I created a column for each of us to note whether or not we were interested in an event, then I was able to sort on those that one or both of us were interested in, then we jointly agreed on the tickets we would pursue, assigned a priority, and then designated whose application would request the ticket.

Then we applied that to our proprietary ticket purchase plan and started our journey. If we had “won” every ticket we requested, it would have been about $19,000. We knew we would not get every ticket. In the end, we didn’t come close. Tomo continues to monitor a site that announces ticket releases, and so we’ve been able to add events over time. Still no opening or closing ceremonies, but we will have plenty to make the trip worthwhile.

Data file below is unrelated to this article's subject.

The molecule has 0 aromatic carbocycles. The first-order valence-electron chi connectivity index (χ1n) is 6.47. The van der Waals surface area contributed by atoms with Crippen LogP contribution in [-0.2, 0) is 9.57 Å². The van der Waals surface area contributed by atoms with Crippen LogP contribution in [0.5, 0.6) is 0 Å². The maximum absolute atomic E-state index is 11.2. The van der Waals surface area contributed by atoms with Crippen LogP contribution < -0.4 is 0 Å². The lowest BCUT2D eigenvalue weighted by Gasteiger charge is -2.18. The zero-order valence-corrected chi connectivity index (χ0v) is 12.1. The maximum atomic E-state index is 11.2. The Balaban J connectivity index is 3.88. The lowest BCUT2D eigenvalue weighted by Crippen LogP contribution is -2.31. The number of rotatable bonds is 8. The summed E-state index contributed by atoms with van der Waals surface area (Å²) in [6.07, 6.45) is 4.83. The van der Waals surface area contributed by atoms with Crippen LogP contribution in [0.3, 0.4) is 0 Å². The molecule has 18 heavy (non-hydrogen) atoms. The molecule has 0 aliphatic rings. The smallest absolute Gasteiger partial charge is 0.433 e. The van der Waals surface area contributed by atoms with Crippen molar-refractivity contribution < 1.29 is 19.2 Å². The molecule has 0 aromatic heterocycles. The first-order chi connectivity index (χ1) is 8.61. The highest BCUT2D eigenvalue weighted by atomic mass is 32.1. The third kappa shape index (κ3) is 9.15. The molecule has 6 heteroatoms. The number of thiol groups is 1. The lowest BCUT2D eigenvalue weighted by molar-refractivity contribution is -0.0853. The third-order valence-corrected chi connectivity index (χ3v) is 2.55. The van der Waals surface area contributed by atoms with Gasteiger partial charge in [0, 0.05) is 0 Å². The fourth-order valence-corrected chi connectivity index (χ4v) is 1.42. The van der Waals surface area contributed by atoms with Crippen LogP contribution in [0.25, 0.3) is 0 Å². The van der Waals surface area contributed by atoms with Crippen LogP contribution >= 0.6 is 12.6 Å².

And now the reason for the blog

When Tokyo was announced as the host city of the 2020 Summer Olympics on September 7, 2013, Tomo and I decided that we would go to the Olympics. We’ve held that promise to ourselves, and we are going. Airplane tickets are purchased, event tickets have been lined up, and somehow we’ll figure out where we can stay. We have a backup plan, so that’s good.

I want to document the experience, and considering my previous post about social media, I don’t really think Facebook is the way to do it. I have a specific Instagram account just for the Olympics, but I want the narrative. Like my previous blog, I can imagine that this blog will help me collect the memories and then help me recollect them later. That’s the plan. You can join us as well.